The last eve of autumn and the beginning of winter is a ceremonious and auspicious night for Iranians. Known as the longest and darkest night of the year, December 21st is celebrated in the memory of the victory of light over darkness. ‘Yalda’ (in Syriac, a dialect of old Aramaic language, means ‘birth’) marks the birth of winter and the triumph of the sun as the days grow longer and colder.
In ancient Persian legends, khorshid (Persian word for sun) was a beautiful woman, with wide, large black and luminous eyes and maah (Persian word for moon) who happens to be passionately in love with her, searches for her in the sepehr (Persian word for skies) day and night. The stories of Mehr (Old Persian word for sun, also sun deity) and Maah are a part of Old Iranian folklore culture.
The festival is also known as ‘shab-e-chelleh’ (the night of the chelleh, meaning forty) which refers to the forty days of winter that are supposedly the coldest and initially hardest to bear. Some scholars, however, differentiate between Yalda and Chelleh based on their historical origins.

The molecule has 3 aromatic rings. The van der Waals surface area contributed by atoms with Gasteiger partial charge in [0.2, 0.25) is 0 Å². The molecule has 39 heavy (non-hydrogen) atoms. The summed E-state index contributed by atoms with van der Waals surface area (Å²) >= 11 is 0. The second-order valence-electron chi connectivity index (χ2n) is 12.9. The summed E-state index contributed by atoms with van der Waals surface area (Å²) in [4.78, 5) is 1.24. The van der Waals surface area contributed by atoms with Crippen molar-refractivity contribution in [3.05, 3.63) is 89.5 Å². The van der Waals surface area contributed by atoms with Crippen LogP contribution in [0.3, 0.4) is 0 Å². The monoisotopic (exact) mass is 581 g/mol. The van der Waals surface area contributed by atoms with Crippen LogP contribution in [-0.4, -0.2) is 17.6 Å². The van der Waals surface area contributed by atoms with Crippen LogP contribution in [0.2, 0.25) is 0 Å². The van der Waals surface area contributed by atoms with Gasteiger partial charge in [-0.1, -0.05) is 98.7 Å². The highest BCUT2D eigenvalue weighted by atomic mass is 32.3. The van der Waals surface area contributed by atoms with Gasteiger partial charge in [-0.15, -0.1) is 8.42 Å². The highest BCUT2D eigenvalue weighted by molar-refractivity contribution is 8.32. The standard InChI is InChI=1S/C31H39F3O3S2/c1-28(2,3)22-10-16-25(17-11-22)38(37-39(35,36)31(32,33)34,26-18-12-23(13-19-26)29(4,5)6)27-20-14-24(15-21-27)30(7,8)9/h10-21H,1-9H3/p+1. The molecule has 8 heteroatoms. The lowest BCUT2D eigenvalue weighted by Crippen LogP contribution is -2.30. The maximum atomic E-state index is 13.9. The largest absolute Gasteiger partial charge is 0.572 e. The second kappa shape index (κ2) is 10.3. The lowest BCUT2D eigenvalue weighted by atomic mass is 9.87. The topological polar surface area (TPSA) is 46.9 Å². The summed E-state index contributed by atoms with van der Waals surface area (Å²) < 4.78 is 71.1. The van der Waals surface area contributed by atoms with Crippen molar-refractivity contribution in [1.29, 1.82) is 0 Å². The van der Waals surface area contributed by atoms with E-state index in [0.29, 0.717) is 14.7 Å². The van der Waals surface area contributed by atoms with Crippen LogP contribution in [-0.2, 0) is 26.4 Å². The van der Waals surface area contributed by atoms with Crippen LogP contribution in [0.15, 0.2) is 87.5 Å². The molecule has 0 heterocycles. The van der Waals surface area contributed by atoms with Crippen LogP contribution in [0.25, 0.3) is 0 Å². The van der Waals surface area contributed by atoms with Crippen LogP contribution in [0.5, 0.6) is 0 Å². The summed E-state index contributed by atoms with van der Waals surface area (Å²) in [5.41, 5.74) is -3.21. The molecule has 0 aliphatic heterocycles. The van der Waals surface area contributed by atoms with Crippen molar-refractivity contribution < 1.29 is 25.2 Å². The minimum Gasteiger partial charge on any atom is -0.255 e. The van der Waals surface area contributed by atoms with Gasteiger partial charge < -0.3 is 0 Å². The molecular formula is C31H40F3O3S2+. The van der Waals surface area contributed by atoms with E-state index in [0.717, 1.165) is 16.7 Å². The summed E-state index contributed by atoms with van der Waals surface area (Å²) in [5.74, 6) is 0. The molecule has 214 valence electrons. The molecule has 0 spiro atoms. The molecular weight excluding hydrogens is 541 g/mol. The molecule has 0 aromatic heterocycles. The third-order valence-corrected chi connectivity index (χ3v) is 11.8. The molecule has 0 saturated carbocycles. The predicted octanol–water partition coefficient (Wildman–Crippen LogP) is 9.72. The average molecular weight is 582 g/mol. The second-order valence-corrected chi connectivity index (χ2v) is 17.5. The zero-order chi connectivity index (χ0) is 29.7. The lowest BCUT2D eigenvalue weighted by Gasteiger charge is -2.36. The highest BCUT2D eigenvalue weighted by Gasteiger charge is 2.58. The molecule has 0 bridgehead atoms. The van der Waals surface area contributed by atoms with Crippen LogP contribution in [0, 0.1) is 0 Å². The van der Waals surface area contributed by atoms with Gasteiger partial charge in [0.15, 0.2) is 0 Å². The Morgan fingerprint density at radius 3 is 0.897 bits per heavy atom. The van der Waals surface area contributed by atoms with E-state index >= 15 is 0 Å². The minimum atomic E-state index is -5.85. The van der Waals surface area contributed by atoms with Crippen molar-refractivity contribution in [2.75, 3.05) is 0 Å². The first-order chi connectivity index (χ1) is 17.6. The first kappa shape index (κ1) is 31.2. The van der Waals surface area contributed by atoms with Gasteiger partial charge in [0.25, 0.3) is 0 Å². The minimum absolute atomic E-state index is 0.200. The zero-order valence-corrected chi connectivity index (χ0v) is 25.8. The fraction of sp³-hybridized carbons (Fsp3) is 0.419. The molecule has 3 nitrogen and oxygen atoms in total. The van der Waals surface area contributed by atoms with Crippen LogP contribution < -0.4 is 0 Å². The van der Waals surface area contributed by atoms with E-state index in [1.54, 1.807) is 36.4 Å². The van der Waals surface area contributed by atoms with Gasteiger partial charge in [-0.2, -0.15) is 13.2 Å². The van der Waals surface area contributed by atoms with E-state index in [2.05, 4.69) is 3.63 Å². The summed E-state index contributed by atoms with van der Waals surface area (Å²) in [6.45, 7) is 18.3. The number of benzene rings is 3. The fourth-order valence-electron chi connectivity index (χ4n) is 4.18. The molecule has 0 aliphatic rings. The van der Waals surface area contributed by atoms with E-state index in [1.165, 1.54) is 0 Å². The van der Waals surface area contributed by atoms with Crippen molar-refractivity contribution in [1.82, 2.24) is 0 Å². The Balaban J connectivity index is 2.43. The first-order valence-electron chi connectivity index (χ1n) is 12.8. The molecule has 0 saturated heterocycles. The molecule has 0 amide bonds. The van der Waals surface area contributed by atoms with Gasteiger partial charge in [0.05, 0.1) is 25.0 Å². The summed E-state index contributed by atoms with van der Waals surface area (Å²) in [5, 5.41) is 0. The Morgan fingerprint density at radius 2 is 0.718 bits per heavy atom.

Dated as old as 70 centuries ago, Yalda is one of the most important festivals of ancient Iran and it is still celebrated to this day. Although it is not an official holiday, the festival is widely celebrated across the country and television and radio have special programs for this night. Chelleh neshini (sitting for chelleh) is a social occasion when families and friends gather usually at the house of an elder (grandparents, aunts or uncles) to rejoice in warmth of one another’s company as naneh sarma (Cold Ma, a character in Persian folklore who brings in the cold of winter) begins to descend on earth. Ajil (a mixture of dry fruits, seeds and nuts) and fresh winter fruits are served to the guests. The dry fruits are somehow a reminiscence of the abundance of summer and the fresh fruits are an invocation for food during winter. Watermelon and pomegranates (symbol of bounty) are the traditional fresh fruits of this night. It is believed that eating watermelon before the advent of winter can immunize one to cold and illness. The red color and the fleshy texture are also reminiscent of sunrise and the birth of the first day of winter. Cooked pumpkin is also another winter treat on Yalda night. In fact, all dishes represent health, prosperity and joy. Fruits and kernels full of seeds also bring to the mind a sense of productivity and fertility as the dearth of winter approaches.